Classes, Practice Periods, and Ongoing Groups

In addition to the daily meditation schedule, MZMC provides many different opportunities for practice and learning, including:

  • Classes on Zen, Practice Periods, and ongoing groups
  • Sesshins (which include formal services and oryoki meals) and Retreats (which are contemporary in context)
  • One-to-one meetings (dokusan and practice meetings)
  • Work Practice days
  • Guest Teacher lectures and workshops

All of these activities are open to the public. Where noted, fees are charged or donations requested for events. Financially supporting members of MZMC or other Twin Cities dharma centers are eligible for discounts on fees for sesshins and other selected events.

Introduction to Zen Meditation

For those who are curious about meditation, or would like to test the waters, Introduction to Zen Meditation is an introductory series of talks offered each week.

Introduction to Zen Meditation takes place on Sunday mornings and Tuesday evenings. Each session includes meditation instruction and teaching on how meditation and Zen relate to daily life.

A good place to begin would be Introduction to Zen Meditation on Sunday mornings or Tuesday evenings. Each session includes meditation instruction and teaching on how meditation and Zen relate to daily life.

For Introduction to Zen Meditation join us any Sunday morning or Tuesday night and then return the next three Sundays/Tuesdays to complete the four-week cycle. The four parts are not sequential, so you may attend them in any order. You are welcome to attend as many sessions as you like, but attend all four for the best overview. These classes are open to all with no pre-registration necessary. Admission is first come, first served, and the class often fills. We advise that you come a few minutes early. Those who can't attend the Introduction generally stay and enjoy the talk in the main hall instead.

Suggested donation: $10

The class meets every Sunday from 10:00 – 11:00 a.m. and each Tuesday 7:30 – 8:30 p.m. Participants are welcome to stay for tea and social hour after the class.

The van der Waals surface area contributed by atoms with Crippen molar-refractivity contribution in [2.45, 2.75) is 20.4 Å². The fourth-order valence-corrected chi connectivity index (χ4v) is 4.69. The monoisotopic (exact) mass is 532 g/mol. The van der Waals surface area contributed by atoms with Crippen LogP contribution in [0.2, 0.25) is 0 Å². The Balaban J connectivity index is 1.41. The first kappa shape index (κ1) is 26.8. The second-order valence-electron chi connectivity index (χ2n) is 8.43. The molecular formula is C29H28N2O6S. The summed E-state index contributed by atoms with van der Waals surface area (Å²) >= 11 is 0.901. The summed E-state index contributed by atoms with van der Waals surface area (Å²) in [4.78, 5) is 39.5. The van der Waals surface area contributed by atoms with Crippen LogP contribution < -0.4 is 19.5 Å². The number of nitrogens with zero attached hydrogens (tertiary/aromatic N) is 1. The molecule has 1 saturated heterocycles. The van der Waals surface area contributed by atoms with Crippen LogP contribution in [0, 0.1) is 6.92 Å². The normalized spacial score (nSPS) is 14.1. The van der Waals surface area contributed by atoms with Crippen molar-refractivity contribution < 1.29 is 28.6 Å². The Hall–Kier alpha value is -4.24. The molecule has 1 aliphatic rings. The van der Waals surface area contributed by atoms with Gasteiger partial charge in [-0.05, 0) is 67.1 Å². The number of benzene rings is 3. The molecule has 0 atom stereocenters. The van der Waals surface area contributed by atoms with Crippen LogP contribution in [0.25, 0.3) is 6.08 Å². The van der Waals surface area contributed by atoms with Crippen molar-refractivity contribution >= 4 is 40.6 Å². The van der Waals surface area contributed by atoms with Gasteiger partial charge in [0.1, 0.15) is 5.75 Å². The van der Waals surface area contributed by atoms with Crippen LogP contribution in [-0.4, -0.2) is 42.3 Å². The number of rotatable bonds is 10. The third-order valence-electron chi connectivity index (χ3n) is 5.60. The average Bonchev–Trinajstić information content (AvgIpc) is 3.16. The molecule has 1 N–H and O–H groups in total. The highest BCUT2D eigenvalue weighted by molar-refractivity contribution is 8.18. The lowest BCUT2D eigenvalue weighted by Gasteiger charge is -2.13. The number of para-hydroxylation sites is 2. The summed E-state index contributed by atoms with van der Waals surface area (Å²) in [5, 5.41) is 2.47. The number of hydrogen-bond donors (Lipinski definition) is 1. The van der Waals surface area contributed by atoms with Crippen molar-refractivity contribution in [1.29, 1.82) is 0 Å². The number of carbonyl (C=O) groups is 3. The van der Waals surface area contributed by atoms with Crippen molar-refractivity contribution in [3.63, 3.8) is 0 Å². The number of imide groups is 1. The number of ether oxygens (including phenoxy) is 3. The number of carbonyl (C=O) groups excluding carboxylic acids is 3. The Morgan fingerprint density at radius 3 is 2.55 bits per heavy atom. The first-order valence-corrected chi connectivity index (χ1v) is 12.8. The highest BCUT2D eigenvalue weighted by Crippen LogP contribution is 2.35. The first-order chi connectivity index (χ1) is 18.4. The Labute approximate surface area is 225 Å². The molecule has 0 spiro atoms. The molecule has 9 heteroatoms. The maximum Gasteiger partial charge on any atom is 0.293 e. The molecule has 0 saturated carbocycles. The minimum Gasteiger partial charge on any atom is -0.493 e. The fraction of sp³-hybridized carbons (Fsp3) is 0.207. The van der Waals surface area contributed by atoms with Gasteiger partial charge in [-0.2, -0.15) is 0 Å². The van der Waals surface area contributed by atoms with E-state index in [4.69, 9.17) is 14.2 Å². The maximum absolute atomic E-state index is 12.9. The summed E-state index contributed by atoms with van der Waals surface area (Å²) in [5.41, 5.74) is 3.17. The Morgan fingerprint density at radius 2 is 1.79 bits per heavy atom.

If you are visiting MZMC to fulfill a class requirement, we suggest attending the talk in the main hall on Sunday at 10 a.m. or Tuesday at 7:30 p.m. You may also contact our office to set up a visit.

Learn the Basic Zen Forms and Etiquette

Zen Forms and Etiquette 2017
Friday, April 7
Friday, June 16
Friday, August 11
Friday, November 3
Sunday, December 3
Time: 5:15 – 6:30 pm
Class size is limited to 12.
Cost: $10
Please register five days in advance.

This class is one-hour long. The same information is covered each time. The class will briefly cover the basics of traditional Zen forms: bows, entries and exits, walking meditation, etc. This offering is designed for the newcomer who'd like an overview of forms to help them be more familiar and comfortable joining us for morning zazen or one of our sesshins. It's a good opportunity to become familiar with the forms, stay in practice, or brush up after some time away.

Foundations of Practice 2017

Four Noble Truths: How do we walk the path from suffering to peace?
with Ted O'Toole
Wednesdays, January 11 – February 15
7:15 – 8:45 pm
Cost: $110 members; $135 nonmembers
Please register five days in advance.

The first and most fundamental teaching of the Buddha is the Middle Way, the alleviation of suffering through compassionate action, meditation and mindful living. The Four Noble Truths of dissatisfaction, its cause, and the path to end it explain how and why to practice this Middle Way. In this class we will investigate how suffering is caused by desire and aversion, by wanting things to be other than how they are, and how we can follow the Buddhist eightfold path to move towards a deep and quiet joy.

Awakening the Heart: How do we practice the bodhisattva way?
with Susan Nelson
Wednesdays, May 3 – June 7, 7:15 – 8:45 pm
Cost: $110 members; $135 nonmembers
Please register five days in advance.

Mahayana Buddhism emphasizes the path of seeing through our preconceptions and preconditioning so that we may give ourselves to the joy of serving others. Bodhisattavas are those who have given themselves to this path. In this class we'll study the Heart Sutra, chanted in Zen temples daily all over the world, which expresses the Bodhisattva ideal and the Buddhist concept of emptiness.

Mindfulness in Daily Life: How do we bring awareness to our lives?
with Ben Connelly
Wednesdays, September 6 – October 11, 7:15 – 8:45 pm
Cost: $110 members; $135 nonmembers
Please register five days in advance.

Mindfulness is a fundamental component of Zen practice and it is also widely recognized in the psychological community as an excellent tool for alleviating stress and all the problems that follow behind it. This class will help us develop day to day mindfulness practices so that we may more deeply experience and enjoy our precious and fleeting lives.

Practice Periods 2017

Practice Periods are an integral part of traditional Buddhism, and trace their origins back to the historical Buddha Shakyamuni, when the nuns and monks would take time during the monsoon seasons of India to devote themselves to intensified meditation, study, and community building.

Participants are expected to attend the eight weekly meetings (Wednesday evenings from 7:15 – 8:45 p.m. OR Thursday mornings from 7:30 – 9:00 a.m.), commit to regular zazen practice, attend at least one day of retreat and one work practice day, read the assigned text(s), and have regular meetings with an assigned practice partner.